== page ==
All members of the family participate in the family therapy. The therapist helps everyone understand that the child’s “touching problem” is very much like a child’s stealing problem or lying problem. As in when a child steals, other children report to the parents if something has been stolen from them, these children should let the parents know if the child acts out sexually. The child with sexualized behaviours needs to be part of this plan, as this is done not to humiliate the child but to help him/her not to do the behaviours. The therapist states that parents are the only ones who can give consequences or rewards to the child. If the child molests other children in the family and cannot be stopped, the therapist recommends his/her placement in a group home where treatment is provided.
In later family sessions, the therapist and the family members discuss how they now look at the sexualized behaviours, what they will be doing to stop similar problems in the future, and what has been the contributing role of each member regarding the sexualized behaviours. The therapist needs to identify and reinforce positive changes and repeat the skills that have been learnt in therapy. If the abusive child and the victim are both in the family, it is beneficial if the child who molested apologize to the child-victim either verbally or in writing.
3. Group Therapy
Being in a group with other children is beneficial to sexualized children who have learnt to relate to other children primarily in sexual and aggressive ways. It helps them learn new ways to interact with other children. Also, many sexualized children feel apprehensive in being with an adult in a closed room with the adult talking to him/her about sexual matters. They feel less anxious if there are other children and more than one adult present.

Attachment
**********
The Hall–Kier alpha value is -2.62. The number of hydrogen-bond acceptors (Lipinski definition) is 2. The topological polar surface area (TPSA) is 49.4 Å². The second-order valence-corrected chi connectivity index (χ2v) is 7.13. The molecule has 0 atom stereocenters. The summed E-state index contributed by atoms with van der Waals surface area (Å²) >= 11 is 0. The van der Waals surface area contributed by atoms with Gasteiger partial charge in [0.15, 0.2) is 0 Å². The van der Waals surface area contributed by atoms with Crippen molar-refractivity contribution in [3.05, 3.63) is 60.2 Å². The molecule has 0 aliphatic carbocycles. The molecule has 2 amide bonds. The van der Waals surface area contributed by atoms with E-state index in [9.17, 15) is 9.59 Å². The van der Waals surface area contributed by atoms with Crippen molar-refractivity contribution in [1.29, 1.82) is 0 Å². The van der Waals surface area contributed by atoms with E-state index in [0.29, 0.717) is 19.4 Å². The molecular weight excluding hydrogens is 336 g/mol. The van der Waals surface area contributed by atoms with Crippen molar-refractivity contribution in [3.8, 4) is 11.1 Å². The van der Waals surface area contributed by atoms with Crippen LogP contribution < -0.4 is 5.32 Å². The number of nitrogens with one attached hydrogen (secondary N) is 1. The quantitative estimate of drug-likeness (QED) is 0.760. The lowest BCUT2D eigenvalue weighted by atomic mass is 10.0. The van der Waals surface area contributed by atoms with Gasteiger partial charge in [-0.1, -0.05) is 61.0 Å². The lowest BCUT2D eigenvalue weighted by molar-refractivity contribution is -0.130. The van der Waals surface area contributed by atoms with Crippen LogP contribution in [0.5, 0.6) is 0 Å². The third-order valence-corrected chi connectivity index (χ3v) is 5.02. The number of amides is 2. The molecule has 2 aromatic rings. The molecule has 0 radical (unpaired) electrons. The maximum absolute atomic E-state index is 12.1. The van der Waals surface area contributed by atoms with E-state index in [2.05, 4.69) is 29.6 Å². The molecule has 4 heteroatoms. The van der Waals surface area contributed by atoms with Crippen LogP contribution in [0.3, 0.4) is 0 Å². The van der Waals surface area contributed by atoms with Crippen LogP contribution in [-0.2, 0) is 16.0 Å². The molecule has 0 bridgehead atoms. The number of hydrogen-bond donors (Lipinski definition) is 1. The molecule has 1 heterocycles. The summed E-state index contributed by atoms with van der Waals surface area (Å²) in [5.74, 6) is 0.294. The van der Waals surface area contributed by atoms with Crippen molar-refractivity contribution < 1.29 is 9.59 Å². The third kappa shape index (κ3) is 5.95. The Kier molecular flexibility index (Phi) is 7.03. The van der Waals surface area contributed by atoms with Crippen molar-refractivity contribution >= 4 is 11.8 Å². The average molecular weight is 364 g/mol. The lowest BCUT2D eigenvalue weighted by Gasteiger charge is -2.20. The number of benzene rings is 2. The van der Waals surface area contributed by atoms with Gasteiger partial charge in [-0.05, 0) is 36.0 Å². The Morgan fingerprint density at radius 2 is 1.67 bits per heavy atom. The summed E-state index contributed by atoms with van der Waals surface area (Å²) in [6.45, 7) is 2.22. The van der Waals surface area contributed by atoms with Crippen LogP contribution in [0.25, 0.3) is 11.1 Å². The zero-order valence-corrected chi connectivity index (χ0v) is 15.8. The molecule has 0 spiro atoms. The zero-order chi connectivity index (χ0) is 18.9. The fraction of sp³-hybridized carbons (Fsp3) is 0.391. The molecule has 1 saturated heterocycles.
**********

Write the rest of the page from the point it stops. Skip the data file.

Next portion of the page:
Objectives of Group therapy
Objectives of group therapy consist of decreasing children’s sexualized/abusive behaviour; increasing children’s understanding of their unhealthy assumptions about sex and sexuality; increasing children’s understanding of healthy sexuality; increasing children’s cognizance of situations that precipitate, or bolster sexually inappropriate behaviours; understanding and integrating feelings and thoughts related to earlier victimization as well as any physical, emotional, or sexual abuse, neglect, divorce, and death; helping children look at their own behaviours, evaluate their behaviours, become aware of situations that precipitate their behaviour, and think of what will happen as a result of their behaviours before they act; increasing children’s capability to detect and value other people’s feelings, wants, and rights; helping children clarify their wants and values and develop their own goals; increasing children’s ability to satisfy their needs in socially acceptable ways; increasing children’s relatedness to other people and developing their internal resources that foster further growth.
Group Format and Length of Sessions